What You Should Know About the TPMS

Checking the Air Pressure of a Tire with a Tire-Pressure Gauge

All new cars and light trucks manufactured since 2008 come with a tire pressure monitoring system. Called the TPMS for short, this system monitors tire pressure and displays an alert if an under-inflated tire is detected. This is usually just an illuminated light on the dashboard, but some models may provide an audible alert as well.

Don’t Overlook the Importance of Proper Tire Pressure!

Are under-inflated tires really that big of a deal? The short answer is yes! First, it’s important to understand that tire pressure plays a large role in how your vehicle handles. If your tires aren’t inflated enough, they’re not likely to handle well—which can be dangerous. Second, under-inflated tires can overheat. This can cause the tire to come apart, which can also lead to accidents.

These reasons are why government regulations now require TPMS systems in all late-model vehicles. By alerting drivers about low tire pressure, TPMS systems reduce accidents and save lives. There are also some positive effects on the environment. Under-inflated tires waste fuel; you lose approximately 1% of your fuel economy for every 3 lbs. a tire is below its recommended pressure. So, not only can you save about a tank of fuel per year, but you can also look forward to not needing to replace your tires as often.

Two Types of TPMS

There are two types of TPMS systems in today’s vehicles: direct systems and indirect systems. Direct TPMS systems utilize sensors that monitor pressure within each tire. In some cases, they may even monitor tire temperature readings. This information is sent to a centralized control module, where it’s analyzed and interpreted. If the tire pressure is low, this data will be transmitted to the dashboard, and the indicator light will illuminate.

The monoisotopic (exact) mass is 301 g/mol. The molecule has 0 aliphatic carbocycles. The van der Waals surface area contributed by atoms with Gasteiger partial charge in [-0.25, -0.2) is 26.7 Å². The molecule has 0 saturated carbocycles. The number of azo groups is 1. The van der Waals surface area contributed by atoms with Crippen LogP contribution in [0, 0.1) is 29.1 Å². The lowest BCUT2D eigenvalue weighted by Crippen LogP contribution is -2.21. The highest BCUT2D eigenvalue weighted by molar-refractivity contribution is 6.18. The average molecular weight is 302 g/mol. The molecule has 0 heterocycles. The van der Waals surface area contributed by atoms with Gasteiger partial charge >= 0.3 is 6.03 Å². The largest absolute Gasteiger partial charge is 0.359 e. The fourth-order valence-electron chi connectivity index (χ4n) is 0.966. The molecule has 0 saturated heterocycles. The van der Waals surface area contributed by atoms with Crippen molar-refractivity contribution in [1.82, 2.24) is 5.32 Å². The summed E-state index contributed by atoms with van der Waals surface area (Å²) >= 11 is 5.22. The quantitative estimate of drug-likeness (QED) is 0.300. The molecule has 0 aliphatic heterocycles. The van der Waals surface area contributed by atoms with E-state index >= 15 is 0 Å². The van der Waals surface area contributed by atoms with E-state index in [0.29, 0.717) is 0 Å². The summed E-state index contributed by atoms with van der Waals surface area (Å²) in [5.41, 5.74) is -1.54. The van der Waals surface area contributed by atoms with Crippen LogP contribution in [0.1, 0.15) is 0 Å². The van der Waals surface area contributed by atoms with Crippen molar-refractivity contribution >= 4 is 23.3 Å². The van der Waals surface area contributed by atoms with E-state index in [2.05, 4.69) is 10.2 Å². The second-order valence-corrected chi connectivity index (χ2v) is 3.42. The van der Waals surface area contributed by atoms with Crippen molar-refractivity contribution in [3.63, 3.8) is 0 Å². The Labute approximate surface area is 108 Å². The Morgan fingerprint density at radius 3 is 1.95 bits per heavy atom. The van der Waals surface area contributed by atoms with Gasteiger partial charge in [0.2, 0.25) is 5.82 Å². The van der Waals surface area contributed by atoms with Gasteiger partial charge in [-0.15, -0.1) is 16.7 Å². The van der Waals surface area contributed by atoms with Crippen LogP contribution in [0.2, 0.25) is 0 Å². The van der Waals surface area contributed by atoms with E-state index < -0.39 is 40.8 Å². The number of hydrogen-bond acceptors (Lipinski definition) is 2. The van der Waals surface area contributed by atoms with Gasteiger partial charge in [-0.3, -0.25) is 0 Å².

Indirect TPMS systems typically rely on wheel speed sensors used by the anti-lock brake system. These sensors measure the rate of each wheel’s revolution, which can then be used by the onboard computer system to compare with each of the wheels, as well as other types of vehicle operation data, like speed. Based on each wheel’s rate of revolution, the computer can interpret the relative size of the tires on your vehicle. If a wheel starts to revolve faster than it should, the computer determines that the wheel is under-inflated, which then triggers the TPMS warning light.

When Your TPMS Becomes Worn or Damaged…

Just like other systems in your vehicle, TPMS parts and components can wear out and become damaged over time. When this happens, they’ll need to be replaced. Many automakers use proprietary technology for these highly specialized systems, so you should always work with an experienced technician. It’s also important to remember to reset the system when you have your tires changed or rotated.

Since the TPMS system is so important to your safety, it’s always a good idea to make the necessary repairs as soon as possible. Keep in mind that although the TPMS is a great safety feature, it shouldn’t be a substitute for regular tire pressure checks. In many cases, these systems are designed to alert you once the tire pressure is below a certain level, but not as soon as the pressure is lower than the recommended amount. This means you could be driving on under-inflated tires for a while until the pressure gets low enough to trigger the warning light. Make sure to check your tire pressure once and month and refill them to your manufacturer’s recommended pressure as needed.

If you need TPMS repairs or other tire services, visit EuroCar Service in Seattle! Our ASE-certified technicians specialize in all European makes and models, including Audi, BMW, Mercedes, Jaguar, Land Rover, Volvo, Volkswagen, Saab, Mini-Cooper, Smart Car, and Fiat. Request an appointment online, or give us a call today at (206) 527-8828!